In tropical east Africa, salt makers prepare “salt gardens” to maximize precipitation of salt on the ground surface through the capillary actions of salt ions from the uppermost few centimeters of underlying soil (Connah 1991, 1996, 1997). These gardens are small plots of cleared land on which loose soil is spread. Salt becomes concentrated in this loose layer during the day and is scraped up at the end of each day to prevent salt from leaching back into the ground when temperatures drop during the night. Each morning, the soil is re-spread and the process is repeated until the salt content of the soil is sufficiently high. When it reaches this stage, the salt-impregnated soil is placed in a leaching device where it is transformed to brine. Salt gardens can remain in use for a long time, are sometimes inherited, and are only abandoned when the yield falls and they are fallowed or if too many stones appear on the surface (Connah 1991, 1997).

To make brine, the saliferous soils are leached with water. This is typically done in a leaching device or strainer, of which many ethnographic and historic forms have been recorded. A common type of strainer is a woven, basket-like device recorded from Africa (Antonites 2013; Davison 1993; Gouletquer 1975, 1975; Lovejoy 1978; Sutton 1981;Sutton and Roberts 1968), South America (Cardale-Schrimpff 2015), and Mexico (Parsons 2001; Spann 2012; Williams 2002). Despite regional variations, the typical form is a funnel-shaped basket suspended on a wooden frame. The basket may be waterproofed with clay or plaster, leaving a small perforation at the bottom. Other examples of leaching devices include ceramic vessels with perforated bases (Connah, Kamuhangire, and Piper 1990; Davison 1993; Gouletquer 1975; Junod [1913] 1999), large perforated gourds (Morgan 1974; Sutton and Roberts 1968), and wooden troughs made from wood (Davison 1993) or clay (Good 1995; Mutema 1996; Nitta 1997). Regardless of the array of leaching devices, the process is largely similar: the device is filled with saliferous soils and then leached with water to produce brine, which is collected after it percolates through the filter.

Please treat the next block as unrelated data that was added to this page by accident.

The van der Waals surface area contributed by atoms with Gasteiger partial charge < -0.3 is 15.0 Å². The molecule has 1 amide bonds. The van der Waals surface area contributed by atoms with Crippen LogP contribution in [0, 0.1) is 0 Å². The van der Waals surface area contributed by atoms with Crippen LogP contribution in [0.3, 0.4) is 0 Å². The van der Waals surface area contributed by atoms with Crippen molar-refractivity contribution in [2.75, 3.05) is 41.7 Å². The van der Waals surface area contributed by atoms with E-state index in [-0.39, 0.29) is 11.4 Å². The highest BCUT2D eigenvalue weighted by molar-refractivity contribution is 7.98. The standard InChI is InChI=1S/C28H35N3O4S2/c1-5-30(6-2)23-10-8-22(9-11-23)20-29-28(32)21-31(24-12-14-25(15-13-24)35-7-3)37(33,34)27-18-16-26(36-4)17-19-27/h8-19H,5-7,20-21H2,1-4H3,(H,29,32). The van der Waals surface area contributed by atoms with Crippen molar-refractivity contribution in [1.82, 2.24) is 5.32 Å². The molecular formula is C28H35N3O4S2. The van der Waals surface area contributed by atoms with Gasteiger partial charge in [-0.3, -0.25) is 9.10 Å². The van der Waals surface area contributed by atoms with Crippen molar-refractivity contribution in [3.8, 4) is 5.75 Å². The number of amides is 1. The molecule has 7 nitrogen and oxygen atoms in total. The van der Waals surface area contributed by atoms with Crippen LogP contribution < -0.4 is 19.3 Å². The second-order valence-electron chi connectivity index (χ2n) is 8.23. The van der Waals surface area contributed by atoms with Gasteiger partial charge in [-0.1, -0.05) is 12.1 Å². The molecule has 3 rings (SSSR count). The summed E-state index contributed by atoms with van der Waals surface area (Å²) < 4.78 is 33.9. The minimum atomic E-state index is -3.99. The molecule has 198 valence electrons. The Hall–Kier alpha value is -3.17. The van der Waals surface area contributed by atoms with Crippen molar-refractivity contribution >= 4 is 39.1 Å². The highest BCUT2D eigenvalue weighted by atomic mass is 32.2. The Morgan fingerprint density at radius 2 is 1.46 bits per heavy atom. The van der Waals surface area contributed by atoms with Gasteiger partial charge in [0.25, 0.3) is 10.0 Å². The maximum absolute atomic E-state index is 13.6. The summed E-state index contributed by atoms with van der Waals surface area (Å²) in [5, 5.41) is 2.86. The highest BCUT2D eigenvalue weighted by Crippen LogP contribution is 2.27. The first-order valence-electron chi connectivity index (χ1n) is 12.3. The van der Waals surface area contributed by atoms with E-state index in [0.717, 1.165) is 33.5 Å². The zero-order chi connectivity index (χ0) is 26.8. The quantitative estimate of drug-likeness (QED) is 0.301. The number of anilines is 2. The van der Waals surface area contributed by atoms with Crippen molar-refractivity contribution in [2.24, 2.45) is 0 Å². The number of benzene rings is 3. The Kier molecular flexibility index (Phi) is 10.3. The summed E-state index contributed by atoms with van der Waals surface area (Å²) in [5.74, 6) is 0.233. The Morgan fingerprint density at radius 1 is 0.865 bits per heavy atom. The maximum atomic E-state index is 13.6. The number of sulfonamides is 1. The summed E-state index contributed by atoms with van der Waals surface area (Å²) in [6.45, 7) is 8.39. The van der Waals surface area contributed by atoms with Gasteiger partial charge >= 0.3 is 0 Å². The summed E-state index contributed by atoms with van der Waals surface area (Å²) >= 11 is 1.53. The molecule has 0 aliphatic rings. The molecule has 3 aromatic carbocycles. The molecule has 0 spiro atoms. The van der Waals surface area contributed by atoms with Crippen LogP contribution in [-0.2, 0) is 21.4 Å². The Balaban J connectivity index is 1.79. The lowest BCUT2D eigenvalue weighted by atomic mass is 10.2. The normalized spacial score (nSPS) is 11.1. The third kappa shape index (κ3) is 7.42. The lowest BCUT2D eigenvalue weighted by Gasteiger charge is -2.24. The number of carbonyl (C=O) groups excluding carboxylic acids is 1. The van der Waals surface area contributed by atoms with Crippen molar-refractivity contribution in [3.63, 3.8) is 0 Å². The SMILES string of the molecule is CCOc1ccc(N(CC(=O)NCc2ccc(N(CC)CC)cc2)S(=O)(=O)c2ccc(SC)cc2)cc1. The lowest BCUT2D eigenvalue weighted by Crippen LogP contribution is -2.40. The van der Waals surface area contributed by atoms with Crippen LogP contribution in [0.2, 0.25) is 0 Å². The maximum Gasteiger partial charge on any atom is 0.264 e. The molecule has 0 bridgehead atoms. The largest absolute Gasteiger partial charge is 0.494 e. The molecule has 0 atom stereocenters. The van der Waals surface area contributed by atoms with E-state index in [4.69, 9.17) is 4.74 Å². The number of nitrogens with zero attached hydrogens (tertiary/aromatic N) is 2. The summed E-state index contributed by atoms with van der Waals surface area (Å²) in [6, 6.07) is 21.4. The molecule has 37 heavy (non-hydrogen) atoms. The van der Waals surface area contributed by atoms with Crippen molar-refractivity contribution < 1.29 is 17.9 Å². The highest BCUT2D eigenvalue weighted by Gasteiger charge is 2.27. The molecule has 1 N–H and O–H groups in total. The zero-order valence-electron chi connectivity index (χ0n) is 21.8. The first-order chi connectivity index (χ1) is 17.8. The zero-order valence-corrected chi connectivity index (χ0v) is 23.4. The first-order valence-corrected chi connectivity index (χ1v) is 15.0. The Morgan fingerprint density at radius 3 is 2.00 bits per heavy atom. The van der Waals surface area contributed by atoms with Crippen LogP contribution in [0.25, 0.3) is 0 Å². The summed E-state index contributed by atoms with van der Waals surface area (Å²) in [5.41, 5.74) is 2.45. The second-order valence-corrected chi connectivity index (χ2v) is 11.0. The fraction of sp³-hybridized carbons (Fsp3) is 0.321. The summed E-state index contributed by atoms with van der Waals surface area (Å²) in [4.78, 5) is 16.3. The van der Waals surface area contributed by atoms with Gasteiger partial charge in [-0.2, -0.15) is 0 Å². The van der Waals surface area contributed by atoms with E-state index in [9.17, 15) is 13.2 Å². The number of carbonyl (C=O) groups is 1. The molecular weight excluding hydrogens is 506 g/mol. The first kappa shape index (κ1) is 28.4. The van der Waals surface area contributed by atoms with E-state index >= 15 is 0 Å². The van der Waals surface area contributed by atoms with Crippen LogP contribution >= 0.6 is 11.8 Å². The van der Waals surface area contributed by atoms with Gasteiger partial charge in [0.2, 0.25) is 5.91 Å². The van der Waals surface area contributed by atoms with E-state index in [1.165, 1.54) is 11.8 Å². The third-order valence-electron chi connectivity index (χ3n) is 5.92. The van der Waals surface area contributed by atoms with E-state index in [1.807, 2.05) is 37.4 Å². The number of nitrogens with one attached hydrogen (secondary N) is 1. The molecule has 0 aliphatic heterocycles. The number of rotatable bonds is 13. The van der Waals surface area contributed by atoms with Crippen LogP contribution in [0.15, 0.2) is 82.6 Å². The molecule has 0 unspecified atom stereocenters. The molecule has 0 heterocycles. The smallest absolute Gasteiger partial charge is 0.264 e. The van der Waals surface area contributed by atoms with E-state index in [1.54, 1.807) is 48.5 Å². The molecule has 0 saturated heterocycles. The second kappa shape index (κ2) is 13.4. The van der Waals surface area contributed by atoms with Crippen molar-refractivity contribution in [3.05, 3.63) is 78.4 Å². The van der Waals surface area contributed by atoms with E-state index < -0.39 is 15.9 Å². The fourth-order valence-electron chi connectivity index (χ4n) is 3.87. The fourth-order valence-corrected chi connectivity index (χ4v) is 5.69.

Wherever soil is used as a basis for brine, production sites are characterized by the remains of the discarded leached-out soil. Continued over time, these often form mounds or large embankments and also contain other traces of the production process (Antonites 2013; Connah et al. 1990; Parsons 2001).

Reducing Brine to Crystalline Salt

Where salt is made from brine, energy is required to evaporate the water, either by means of solar evaporation or induced heat through boiling.

Solar evaporation of brine from the waters of coastal lagoons, inland salt lakes, and springs requires locales with a relatively low humidity and high temperatures. Evaporation takes place in shallow ponds defined by low earth walls and plastered with impermeable clay or lime to prevent seepage. In the coastal areas of Asia and Europe, salt makers used tidal forces to channel seawater into a series of large, interconnected evaporating pans (Adshead 1992; Multhauf 1978; Parsons 2001). Evaporation ponds were constructed in the shallows around salt lakes where water would be trapped as levels recede in the dry season (Syahuka Muhindo 1989). These systems can be fairly complex networks of interconnected, multistage decantation basins and an infrastructure of embankments, channels, dikes, and sluice gates. In other cases, solar evaporation in ponds was part of a process to clarify and concentrate brine prior to boiling it off by means of fire (e.g., Tsigarida 2015).

Solar energy alone is often not enough to efficiently produce salt, and brine is evaporated by means of heat application. Typically reducing brine to crystal form consists of simply placing containers filled with brine over a fire until the solution acquires the correct consistency. However, in many cases boiling was done in complex furnace features made from clay, masonry, and plastered frames (e.g., De Brisay 1975; Gouletquer 1975; Kondō 1975, 61; Nitta 1997).

Where ceramics are used for boiling, these inevitably break, since vessels are subject to great physical stress due to the caustic nature of the brine, as well as the heat from the fire and the accumulation of insoluble salts on the vessel surfaces (Parsons 2001, 213). As a result, boiling vessels are sometimes merely expendable molds for shaping cakes of hard salt, and these are then broken to remove the salt after a single use (Cardale-Schrimpff 2015; Gouletquer 1975; Lovejoy 1986).

In Europe, the massive deposits of coarse ceramic and unfired clay implements associated with boiling brine are known as briquetage. These special-purpose ceramics are especially associated with evaporation of seawater at coastal sites in France, Britain, Ireland, and the Low Countries, but also occur at inland European production sites (De Brisay 1975; Harding 2013; McConkey and Breen 2017). In Britain, briquetage mounds contain so much fired earth and clay that they are known as “red hills” (De Brisay 1975). Briquetage assemblages are characterized by the fragile, poorly fired, and roughly shaped vessels, which suggests expedient manufacturing.